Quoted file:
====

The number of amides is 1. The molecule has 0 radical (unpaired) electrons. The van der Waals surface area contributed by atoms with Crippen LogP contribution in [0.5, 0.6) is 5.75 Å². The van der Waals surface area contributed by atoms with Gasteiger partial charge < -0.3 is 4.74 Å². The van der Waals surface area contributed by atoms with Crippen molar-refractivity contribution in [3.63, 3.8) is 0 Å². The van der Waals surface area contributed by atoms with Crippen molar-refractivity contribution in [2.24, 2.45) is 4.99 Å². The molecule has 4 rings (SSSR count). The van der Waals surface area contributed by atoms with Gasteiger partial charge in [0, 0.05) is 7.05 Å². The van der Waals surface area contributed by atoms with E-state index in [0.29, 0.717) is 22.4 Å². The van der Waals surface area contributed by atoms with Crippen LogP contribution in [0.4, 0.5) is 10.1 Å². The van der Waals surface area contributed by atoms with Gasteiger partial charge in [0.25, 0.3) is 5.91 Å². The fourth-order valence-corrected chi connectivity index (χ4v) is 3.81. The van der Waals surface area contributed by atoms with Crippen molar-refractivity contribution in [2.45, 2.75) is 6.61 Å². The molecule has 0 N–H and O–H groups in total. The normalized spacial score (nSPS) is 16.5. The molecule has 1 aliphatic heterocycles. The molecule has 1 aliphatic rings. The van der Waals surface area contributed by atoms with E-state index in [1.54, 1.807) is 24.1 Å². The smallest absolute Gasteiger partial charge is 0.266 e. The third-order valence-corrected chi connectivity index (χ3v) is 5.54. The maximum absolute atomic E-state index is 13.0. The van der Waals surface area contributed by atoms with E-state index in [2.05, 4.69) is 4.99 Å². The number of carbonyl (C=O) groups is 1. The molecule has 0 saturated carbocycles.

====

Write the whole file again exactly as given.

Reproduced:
The number of amides is 1. The molecule has 0 radical (unpaired) electrons. The van der Waals surface area contributed by atoms with Crippen LogP contribution in [0.5, 0.6) is 5.75 Å². The van der Waals surface area contributed by atoms with Gasteiger partial charge < -0.3 is 4.74 Å². The van der Waals surface area contributed by atoms with Crippen molar-refractivity contribution in [3.63, 3.8) is 0 Å². The van der Waals surface area contributed by atoms with Crippen molar-refractivity contribution in [2.24, 2.45) is 4.99 Å². The molecule has 4 rings (SSSR count). The van der Waals surface area contributed by atoms with Gasteiger partial charge in [0, 0.05) is 7.05 Å². The van der Waals surface area contributed by atoms with E-state index in [0.29, 0.717) is 22.4 Å². The van der Waals surface area contributed by atoms with Crippen LogP contribution in [0.4, 0.5) is 10.1 Å². The van der Waals surface area contributed by atoms with Gasteiger partial charge in [0.25, 0.3) is 5.91 Å². The fourth-order valence-corrected chi connectivity index (χ4v) is 3.81. The van der Waals surface area contributed by atoms with Crippen molar-refractivity contribution in [2.45, 2.75) is 6.61 Å². The molecule has 0 N–H and O–H groups in total. The normalized spacial score (nSPS) is 16.5. The molecule has 1 aliphatic heterocycles. The molecule has 1 aliphatic rings. The van der Waals surface area contributed by atoms with E-state index in [1.54, 1.807) is 24.1 Å². The smallest absolute Gasteiger partial charge is 0.266 e. The third-order valence-corrected chi connectivity index (χ3v) is 5.54. The maximum absolute atomic E-state index is 13.0. The van der Waals surface area contributed by atoms with E-state index in [2.05, 4.69) is 4.99 Å². The number of carbonyl (C=O) groups is 1. The molecule has 0 saturated carbocycles.